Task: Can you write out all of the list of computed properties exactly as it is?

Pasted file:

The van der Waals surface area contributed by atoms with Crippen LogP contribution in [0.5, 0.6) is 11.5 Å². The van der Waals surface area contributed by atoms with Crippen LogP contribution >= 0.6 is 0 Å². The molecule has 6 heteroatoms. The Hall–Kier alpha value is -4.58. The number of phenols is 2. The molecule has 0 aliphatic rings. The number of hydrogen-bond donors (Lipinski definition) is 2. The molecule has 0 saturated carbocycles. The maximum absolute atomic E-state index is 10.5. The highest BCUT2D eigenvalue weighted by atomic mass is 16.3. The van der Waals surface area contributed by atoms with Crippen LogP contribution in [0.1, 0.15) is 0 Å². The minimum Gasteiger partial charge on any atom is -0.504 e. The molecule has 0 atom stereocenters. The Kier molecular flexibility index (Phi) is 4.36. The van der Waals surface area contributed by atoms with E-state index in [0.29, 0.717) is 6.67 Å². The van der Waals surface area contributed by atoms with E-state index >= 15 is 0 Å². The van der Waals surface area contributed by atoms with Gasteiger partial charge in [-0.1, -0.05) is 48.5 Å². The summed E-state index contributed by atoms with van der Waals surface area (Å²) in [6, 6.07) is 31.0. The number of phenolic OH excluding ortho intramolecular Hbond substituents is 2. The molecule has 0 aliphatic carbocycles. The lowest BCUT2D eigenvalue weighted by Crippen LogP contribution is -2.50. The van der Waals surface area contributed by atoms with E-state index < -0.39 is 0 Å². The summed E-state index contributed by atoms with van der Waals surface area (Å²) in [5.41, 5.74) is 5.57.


The van der Waals surface area contributed by atoms with Crippen LogP contribution in [0.5, 0.6) is 11.5 Å². The van der Waals surface area contributed by atoms with Crippen LogP contribution >= 0.6 is 0 Å². The molecule has 6 heteroatoms. The Hall–Kier alpha value is -4.58. The number of phenols is 2. The molecule has 0 aliphatic rings. The number of hydrogen-bond donors (Lipinski definition) is 2. The molecule has 0 saturated carbocycles. The maximum absolute atomic E-state index is 10.5. The highest BCUT2D eigenvalue weighted by atomic mass is 16.3. The van der Waals surface area contributed by atoms with Crippen LogP contribution in [0.1, 0.15) is 0 Å². The minimum Gasteiger partial charge on any atom is -0.504 e. The molecule has 0 atom stereocenters. The Kier molecular flexibility index (Phi) is 4.36. The van der Waals surface area contributed by atoms with E-state index in [0.29, 0.717) is 6.67 Å². The van der Waals surface area contributed by atoms with E-state index >= 15 is 0 Å². The van der Waals surface area contributed by atoms with Gasteiger partial charge in [-0.1, -0.05) is 48.5 Å². The summed E-state index contributed by atoms with van der Waals surface area (Å²) in [6, 6.07) is 31.0. The number of phenolic OH excluding ortho intramolecular Hbond substituents is 2. The molecule has 0 aliphatic carbocycles. The lowest BCUT2D eigenvalue weighted by Crippen LogP contribution is -2.50. The van der Waals surface area contributed by atoms with E-state index < -0.39 is 0 Å². The summed E-state index contributed by atoms with van der Waals surface area (Å²) in [5.41, 5.74) is 5.57.